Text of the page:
A statue of a Polish woman who saved hundreds of Jewish children during the Holocaust has been unveiled in Nottinghamshire, UK.
The sculpture of Irena Sendler, who died in 2008, is located in Newark, a small town in the Newark and Sherwood region.
Newark Mayor Lisa Geary called the statue a “fitting tribute” to Sendler’s “inspirational” life, reported BBC News.
"Newark is honoured to be able to provide a location for this statue which will be a fitting tribute to the life of Irena Sendler,” she said. "Her story is truly inspirational, one of selfless service to others."
Born Irena Sendlerowa, during World War II, Sendler was a worker at the Department for Social Welfare and Public Health during the Nazi occupation of Poland.
She was member of a group of staff and volunteers in the department who sneaked Jewish children out of the Warsaw Ghetto by providing them with fake identity papers and placing them in the care of Polish families or orphanages.
In October 1943, Sendler was arrested by the Gestapo. She was tortured and sentenced to death. However, on the day of her execution, she escaped after her guards were bribed.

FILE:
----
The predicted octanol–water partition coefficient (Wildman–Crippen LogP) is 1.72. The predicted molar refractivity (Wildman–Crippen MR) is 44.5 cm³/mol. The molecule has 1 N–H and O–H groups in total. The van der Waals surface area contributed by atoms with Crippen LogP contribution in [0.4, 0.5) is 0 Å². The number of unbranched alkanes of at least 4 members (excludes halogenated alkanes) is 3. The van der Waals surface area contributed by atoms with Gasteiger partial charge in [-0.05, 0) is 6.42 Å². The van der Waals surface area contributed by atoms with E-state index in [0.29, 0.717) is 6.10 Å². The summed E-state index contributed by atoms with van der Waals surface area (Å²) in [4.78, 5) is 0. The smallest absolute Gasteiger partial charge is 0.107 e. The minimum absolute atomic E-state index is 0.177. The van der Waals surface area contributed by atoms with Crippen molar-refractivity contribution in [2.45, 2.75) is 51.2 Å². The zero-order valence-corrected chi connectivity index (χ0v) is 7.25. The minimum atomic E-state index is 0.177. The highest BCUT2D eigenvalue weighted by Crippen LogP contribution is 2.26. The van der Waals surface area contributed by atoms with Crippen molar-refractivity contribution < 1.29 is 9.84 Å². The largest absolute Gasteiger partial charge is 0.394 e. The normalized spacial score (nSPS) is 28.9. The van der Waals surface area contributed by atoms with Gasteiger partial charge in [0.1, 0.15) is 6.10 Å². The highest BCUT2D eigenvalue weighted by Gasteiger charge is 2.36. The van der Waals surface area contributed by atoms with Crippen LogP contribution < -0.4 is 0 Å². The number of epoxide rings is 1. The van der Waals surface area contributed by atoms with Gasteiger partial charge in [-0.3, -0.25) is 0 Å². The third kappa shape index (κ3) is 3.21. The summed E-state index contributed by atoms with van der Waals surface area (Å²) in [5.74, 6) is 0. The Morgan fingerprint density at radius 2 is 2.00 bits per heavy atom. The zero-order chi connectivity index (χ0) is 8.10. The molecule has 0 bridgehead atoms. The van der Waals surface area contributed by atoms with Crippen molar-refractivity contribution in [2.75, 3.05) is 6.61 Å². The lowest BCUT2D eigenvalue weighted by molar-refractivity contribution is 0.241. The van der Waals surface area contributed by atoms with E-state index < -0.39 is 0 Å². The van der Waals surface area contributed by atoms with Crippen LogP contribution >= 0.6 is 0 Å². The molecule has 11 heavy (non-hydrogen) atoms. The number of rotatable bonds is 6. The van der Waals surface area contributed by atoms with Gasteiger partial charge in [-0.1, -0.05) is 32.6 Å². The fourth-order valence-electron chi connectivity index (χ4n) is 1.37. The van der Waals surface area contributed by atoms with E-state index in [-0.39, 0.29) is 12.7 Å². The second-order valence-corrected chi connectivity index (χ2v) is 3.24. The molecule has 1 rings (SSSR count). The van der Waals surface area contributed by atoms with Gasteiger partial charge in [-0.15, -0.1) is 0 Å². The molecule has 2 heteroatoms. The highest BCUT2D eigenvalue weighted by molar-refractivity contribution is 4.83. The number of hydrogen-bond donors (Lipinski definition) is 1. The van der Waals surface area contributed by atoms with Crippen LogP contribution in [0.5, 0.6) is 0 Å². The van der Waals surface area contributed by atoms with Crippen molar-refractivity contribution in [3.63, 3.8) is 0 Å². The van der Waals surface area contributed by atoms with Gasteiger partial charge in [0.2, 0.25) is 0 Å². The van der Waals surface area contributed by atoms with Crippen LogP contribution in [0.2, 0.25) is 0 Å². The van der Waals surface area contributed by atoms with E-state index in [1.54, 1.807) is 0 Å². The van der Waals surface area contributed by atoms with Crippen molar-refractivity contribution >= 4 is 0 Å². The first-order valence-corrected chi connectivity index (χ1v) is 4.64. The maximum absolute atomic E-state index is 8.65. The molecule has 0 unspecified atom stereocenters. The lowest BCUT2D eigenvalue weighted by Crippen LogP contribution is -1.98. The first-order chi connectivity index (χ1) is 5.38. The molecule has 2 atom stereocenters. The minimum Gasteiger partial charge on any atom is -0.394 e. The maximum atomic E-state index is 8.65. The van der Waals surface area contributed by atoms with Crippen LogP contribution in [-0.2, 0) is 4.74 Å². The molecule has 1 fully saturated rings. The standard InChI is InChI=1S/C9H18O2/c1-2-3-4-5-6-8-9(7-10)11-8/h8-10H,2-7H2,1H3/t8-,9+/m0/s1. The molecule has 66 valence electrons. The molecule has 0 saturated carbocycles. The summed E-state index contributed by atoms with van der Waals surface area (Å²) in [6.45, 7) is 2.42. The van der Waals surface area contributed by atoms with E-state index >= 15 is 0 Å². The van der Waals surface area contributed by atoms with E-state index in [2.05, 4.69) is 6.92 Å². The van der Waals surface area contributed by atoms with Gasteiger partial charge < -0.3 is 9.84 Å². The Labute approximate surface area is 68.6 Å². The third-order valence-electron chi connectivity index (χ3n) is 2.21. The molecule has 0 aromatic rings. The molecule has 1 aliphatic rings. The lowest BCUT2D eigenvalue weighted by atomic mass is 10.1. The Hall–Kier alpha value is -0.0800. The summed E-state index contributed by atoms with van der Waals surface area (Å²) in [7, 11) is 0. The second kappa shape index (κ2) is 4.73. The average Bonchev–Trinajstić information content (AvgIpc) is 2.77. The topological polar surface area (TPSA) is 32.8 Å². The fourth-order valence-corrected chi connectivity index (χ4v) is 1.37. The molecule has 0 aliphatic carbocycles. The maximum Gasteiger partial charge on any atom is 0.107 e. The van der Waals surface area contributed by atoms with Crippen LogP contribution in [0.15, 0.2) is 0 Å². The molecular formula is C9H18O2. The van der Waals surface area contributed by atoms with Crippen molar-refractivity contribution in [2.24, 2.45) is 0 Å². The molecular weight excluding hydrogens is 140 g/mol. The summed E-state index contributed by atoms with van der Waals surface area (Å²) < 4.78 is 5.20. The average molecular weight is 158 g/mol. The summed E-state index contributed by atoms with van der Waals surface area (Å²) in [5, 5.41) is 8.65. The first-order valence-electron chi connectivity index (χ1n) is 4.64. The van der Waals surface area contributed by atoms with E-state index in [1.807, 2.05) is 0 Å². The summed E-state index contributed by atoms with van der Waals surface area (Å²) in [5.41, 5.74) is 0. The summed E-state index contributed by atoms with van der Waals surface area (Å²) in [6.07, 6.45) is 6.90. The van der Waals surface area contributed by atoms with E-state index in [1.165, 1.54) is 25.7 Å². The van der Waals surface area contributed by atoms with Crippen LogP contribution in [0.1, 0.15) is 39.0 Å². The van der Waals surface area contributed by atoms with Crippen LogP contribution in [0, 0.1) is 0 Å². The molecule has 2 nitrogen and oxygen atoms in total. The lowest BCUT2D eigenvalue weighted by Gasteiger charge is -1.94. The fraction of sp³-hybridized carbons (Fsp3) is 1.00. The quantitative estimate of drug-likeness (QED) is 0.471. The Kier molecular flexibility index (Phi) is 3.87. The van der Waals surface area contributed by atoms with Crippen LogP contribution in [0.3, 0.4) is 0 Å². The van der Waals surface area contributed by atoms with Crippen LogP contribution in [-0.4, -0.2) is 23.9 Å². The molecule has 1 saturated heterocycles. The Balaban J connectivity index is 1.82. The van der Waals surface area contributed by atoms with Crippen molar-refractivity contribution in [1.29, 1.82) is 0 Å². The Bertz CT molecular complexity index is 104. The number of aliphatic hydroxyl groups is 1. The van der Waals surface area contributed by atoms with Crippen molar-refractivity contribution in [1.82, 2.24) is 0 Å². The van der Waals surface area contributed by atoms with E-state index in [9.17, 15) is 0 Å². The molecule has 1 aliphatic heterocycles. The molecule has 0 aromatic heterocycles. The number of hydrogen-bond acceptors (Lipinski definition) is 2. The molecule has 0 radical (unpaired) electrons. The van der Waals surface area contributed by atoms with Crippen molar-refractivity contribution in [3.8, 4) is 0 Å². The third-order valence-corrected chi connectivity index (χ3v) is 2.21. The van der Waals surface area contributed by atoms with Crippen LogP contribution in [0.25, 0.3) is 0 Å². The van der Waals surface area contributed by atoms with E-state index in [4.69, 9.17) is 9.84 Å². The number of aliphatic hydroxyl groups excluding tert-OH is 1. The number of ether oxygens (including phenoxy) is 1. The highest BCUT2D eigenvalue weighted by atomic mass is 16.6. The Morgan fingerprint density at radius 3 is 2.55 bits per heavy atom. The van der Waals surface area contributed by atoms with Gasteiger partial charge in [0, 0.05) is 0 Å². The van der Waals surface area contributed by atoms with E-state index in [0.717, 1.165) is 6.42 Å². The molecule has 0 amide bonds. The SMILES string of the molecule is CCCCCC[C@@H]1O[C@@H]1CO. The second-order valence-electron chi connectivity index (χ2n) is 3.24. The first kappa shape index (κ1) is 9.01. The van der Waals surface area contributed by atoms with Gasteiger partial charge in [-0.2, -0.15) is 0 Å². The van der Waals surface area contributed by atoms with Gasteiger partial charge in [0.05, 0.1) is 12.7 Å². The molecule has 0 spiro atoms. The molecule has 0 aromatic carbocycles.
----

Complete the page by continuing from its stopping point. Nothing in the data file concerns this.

After her escape, she continued helping Jewish children but went into hiding.
In 1965, Sendler was recognized as Righteous Among the Nations. She received several awards, including Poland’s Order of the White Eagle.
Sendler’s statue was unveiled in a small ceremony on Saturday, reported the Newark Advertiser.
"The woman showed us how to behave in our darkest moment, that even in your darkest moment you can do something,” said Polish Ambassador Arkady Rzegocki at the event.
"Irena Sendler saved more than 1,000 people through the Polish underground resistance during the Second World War. This amazing story should be known not only in Poland and the UK but all over the world,” he added.